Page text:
[Mono-devel-list] Incorrect interpretation of operator arguments?

arhra at whiprush.org arhra at whiprush.org
Tue Jun 8 15:45:21 EDT 2004

Anders Gustafsson wrote:
> This might be a general C# language question; if that is so, I am sorry
> in beforehand that I have posted the issue in this forum :-)
> To follow-up on my bug report (#59694, see
> http://bugzilla.ximian.com/show_bug.cgi?id=59694), I made a simple test
> program, TestClass.cs:


> Upon compiling (mcs TestClass.cs or gmcs TestClass.cs) and running (mono
> TestClass.exe) it, I get the following output (Mono 1.0 Beta 2, Fedora
> Core 2, Linux kernel 2.6.5-1.358):
> ****
> t1 is 30, should be 10
> t2 is 20, should be 20
> t3 is 30, should be 30
> ****
> i.e. t1 is modified in the addition operation t3 = t1 + t2 !
> As far as I understand, arguments are passed by value if not explicitly
> specified otherwise (ref, out; see e.g. ECMA-334 C# Language
> Specification, secs. 8.3 and 17.5.1). In fact, according to ECMA-334
> sec. 17.9, operator parameters are required to be value parameters.
> And, even if the arguments were passed by reference, I would have
> expected the statement
> TestClass ret = iLhs;
> in the operator+ method to make a copy of iLhs's value (ECMA-334, sec.
> 14.13.1), not make a reference to the same memory location.
> Now, this problem is not confined to Mono. I have compiled the same
> source code with Microsoft.NET compiler csc (through Borland C#
> Builder), and I get the same result as with Mono!
> So, maybe I am missing something fundamental here. I am grateful for any
> answer or comment that could shed light on issue.

You are indeed missing something fundamental - the c# type-system is
split down the middle between value types (structs, enums) and reference
types (classes, interfaces, arrays, delegates). While 17.9 says that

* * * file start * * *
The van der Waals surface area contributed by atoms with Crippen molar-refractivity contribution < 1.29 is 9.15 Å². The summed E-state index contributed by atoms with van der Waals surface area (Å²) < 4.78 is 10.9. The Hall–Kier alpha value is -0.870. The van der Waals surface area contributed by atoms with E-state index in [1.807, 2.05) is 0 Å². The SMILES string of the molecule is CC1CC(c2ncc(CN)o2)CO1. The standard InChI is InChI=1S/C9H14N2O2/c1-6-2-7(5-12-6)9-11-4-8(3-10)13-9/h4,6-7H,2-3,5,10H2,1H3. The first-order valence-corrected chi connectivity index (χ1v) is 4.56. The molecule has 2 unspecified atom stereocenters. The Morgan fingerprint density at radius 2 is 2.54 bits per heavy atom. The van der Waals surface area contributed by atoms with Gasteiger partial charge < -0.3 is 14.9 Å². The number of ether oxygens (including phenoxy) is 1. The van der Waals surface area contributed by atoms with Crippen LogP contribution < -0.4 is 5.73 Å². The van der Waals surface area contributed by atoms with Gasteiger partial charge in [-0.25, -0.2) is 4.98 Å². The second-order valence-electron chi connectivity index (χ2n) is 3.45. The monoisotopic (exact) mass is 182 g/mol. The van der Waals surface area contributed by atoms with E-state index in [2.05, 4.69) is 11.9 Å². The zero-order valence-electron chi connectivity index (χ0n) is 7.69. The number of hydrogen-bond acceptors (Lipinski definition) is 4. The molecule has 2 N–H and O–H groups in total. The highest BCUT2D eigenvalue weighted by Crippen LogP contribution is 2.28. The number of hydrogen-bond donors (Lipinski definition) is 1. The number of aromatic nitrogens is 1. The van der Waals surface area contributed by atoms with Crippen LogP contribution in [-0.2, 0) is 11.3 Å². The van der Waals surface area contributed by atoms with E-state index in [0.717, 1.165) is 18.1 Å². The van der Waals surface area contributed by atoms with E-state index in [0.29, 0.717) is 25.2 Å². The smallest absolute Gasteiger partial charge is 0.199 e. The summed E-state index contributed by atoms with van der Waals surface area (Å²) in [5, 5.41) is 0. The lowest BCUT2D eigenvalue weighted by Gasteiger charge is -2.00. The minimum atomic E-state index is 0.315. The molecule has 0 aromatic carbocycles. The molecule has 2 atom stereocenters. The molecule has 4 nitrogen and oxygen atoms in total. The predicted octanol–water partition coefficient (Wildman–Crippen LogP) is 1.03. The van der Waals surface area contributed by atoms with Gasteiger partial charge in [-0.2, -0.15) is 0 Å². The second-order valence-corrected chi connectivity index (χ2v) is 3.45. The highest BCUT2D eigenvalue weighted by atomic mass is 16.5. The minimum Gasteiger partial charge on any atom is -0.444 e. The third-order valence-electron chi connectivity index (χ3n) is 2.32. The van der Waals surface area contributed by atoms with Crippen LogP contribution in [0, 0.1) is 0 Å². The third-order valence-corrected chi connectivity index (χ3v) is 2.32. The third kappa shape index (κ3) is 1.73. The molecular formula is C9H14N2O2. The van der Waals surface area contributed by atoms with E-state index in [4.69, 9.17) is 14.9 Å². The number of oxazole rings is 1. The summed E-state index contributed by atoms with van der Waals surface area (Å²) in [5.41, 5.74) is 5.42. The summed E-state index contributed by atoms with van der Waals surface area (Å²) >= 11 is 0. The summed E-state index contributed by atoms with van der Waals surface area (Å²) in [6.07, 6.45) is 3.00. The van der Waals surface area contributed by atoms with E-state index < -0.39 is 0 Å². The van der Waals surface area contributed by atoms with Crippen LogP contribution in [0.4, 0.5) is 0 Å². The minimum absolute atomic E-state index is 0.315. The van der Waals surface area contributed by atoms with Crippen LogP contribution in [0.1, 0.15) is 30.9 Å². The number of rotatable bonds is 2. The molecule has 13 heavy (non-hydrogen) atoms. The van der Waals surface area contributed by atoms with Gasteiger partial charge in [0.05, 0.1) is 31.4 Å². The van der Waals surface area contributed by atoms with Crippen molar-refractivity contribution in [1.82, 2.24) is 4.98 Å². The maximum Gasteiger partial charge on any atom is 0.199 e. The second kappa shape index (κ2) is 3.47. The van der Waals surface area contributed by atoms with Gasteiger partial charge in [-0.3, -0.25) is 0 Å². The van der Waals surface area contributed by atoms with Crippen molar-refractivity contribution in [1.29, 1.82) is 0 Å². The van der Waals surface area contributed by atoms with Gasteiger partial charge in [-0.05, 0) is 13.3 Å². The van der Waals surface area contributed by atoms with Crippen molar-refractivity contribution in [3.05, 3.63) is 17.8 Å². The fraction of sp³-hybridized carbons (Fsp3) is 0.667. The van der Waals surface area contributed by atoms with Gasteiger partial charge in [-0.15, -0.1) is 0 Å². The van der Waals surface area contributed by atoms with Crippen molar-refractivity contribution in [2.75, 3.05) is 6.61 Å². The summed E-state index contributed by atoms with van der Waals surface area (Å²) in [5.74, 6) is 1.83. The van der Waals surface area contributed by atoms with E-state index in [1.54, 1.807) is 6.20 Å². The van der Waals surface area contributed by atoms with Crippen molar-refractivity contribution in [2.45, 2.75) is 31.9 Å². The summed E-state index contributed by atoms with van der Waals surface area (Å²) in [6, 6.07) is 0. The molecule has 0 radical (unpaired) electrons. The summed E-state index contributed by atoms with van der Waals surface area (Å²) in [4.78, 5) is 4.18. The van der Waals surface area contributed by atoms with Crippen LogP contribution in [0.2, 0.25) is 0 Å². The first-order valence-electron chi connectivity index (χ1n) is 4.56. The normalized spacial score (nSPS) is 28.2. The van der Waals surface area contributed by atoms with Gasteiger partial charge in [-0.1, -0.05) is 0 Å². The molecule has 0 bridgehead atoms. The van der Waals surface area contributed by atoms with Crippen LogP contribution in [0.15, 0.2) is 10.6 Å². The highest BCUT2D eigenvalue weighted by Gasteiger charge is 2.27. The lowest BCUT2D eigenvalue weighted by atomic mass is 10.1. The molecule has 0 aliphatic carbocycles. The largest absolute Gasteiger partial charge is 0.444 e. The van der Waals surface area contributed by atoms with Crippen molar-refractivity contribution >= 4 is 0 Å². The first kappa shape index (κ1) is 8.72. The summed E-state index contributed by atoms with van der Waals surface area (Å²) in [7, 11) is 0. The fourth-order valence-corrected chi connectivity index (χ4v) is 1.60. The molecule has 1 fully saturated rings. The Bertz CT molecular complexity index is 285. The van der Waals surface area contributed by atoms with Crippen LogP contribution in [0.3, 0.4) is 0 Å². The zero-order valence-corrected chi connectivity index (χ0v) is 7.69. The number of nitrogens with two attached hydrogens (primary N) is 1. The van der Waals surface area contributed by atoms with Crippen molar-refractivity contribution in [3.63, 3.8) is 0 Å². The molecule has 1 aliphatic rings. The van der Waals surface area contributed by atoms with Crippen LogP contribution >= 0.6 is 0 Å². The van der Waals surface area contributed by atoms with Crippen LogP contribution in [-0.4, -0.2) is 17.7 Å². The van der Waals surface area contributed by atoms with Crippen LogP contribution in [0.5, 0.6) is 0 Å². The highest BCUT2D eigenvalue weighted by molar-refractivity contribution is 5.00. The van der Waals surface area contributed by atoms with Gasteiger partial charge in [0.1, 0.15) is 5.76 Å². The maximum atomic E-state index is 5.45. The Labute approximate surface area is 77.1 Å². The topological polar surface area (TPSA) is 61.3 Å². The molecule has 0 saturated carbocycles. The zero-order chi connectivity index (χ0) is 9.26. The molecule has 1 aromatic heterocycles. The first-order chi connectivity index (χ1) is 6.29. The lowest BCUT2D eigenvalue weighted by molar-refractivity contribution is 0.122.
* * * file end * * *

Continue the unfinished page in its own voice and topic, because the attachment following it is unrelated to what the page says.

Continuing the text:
operator parameters must be values, that includes reference types, and
careful reading of the standard will reveal: (section 11.2: Reference types)

"A reference type value is a reference to an instance of the type, the
latter known as an object."

Also remember that assignment between reference types is done by value,
as well, so the line: TestClass ret = iLhs; in your sample in fact
assigns the _value_ of iLhs to ret, which, as mentioned above, is a
reference to the original object created during iLhs' construction.

So what you're seeing is completely correct and per the spec - if you
want value semantics, change it from a class to a struct (which also
implies that it will be created on the stack and automatically
deallocated when it goes out of scope). If you don't want value
semantics, then the best method is probably to implement a method (or
constructor) that provides a deep copy of your object. The BCL has the
ICloneable interface, which provides a Clone() method, but it's somewhat
troublesome, since it doesn't guarantee any semantics (ie, it could be
either a deep or shallow copy), and in addition, it returns an object,
which necessitates ugly casts in client code.

mike roome

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